Risks of respiratory and mental health illnesses are growing higher
With the last end of the year closing in, the risk of influenza and other respiratory illnesses is also increasing for many people in the northern hemisphere.
And as more workers get invited back to workplaces, public health experts are growing more concerned about potential surges in flu and COVID-19, said Dr. Irene Lai, medical director at International SOS.
"Organisations should similarly anticipate a rise in illness and take steps to reduce the risk," Lai said. "Encouraging vaccination, even running a workplace vaccination campaign, can reduce illness and absence."
Canada’s Public Health Agency has already declared a flu epidemic as the percentage of FluWatchers reporting fever and cough is "well above levels typical of this time of year."
"At the national level, influenza activity has crossed the seasonal threshold, indicating the start of an influenza epidemic. All surveillance indicators are increasing and most are above expected levels typical of this time of year," the health agency said in its FluWatch report.
The World Health Organisation (WHO) also revealed that around 3-5 million people suffer from influenza, while 650,000 people died from the disease annually before the COVID-19 pandemic.
"Late last season, we saw an increase in influenza – and we may see an early and significant increase in the transmission of influenza and other respiratory viruses this autumn and winter," the WHO said in October.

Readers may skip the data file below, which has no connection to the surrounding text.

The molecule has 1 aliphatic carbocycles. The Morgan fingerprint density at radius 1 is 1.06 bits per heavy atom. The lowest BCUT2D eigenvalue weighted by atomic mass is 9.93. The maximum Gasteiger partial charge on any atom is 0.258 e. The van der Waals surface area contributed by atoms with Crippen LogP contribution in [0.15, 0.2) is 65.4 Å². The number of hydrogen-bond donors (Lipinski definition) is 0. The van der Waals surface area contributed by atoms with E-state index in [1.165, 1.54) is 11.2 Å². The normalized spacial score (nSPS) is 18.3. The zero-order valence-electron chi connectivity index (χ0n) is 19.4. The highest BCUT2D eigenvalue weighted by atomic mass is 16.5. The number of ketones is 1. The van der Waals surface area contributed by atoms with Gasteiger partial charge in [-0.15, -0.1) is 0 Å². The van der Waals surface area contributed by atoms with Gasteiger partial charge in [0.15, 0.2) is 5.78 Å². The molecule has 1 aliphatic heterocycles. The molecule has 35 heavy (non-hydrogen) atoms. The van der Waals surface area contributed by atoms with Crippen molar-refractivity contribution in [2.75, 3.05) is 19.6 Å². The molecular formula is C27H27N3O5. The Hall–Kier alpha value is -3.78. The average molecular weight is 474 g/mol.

Mental health and wellbeing
In addition to respiratory illnesses, employers also need to worry about the mental health and wellbeing of their employees during the winter. With the season bringing shorter days and reduced sunlight, International SOS warned that it could impact an employee's sleep, appetite, energy levels, and mood.
It warned that seasonal affective disorder, a type of depression, can also hit employees. Medline Plus said seasonal affective disorder occurs in 0.5% to 3% of the general population. It also affects 10% to 20% of people with major depressive disorder and about 25% of people with bipolar disorder.
International SOS advised employers to create a work culture that supports mental health and gives employees access to mental health professionals.
To further minimise the risks of catching something dangerous in winter, the organisation outlined the following tips for employees:
- Have COVID-19 booster and flu vaccine at the recommended time
- Be physically active
- Choose healthy food and beverages
- Prioritise mental wellbeing
- Be careful of trips and falls outdoors
- Prepare for severe weather events
"Workers should be encouraged to remain at home if they are sick. Organisations that have not yet reviewed their workplace ventilation should do so now," Lai said.
Dr. Timothy Sly, epidemiology professor at Toronto Metropolitan University, also advocated for the return of masking policies in the workplace, adding that ideally, employers should provide N95 respirators to ensure protection.
"With an N95, you're cutting your risk way down … to a factor of one-tenth of what it was before," Sly said.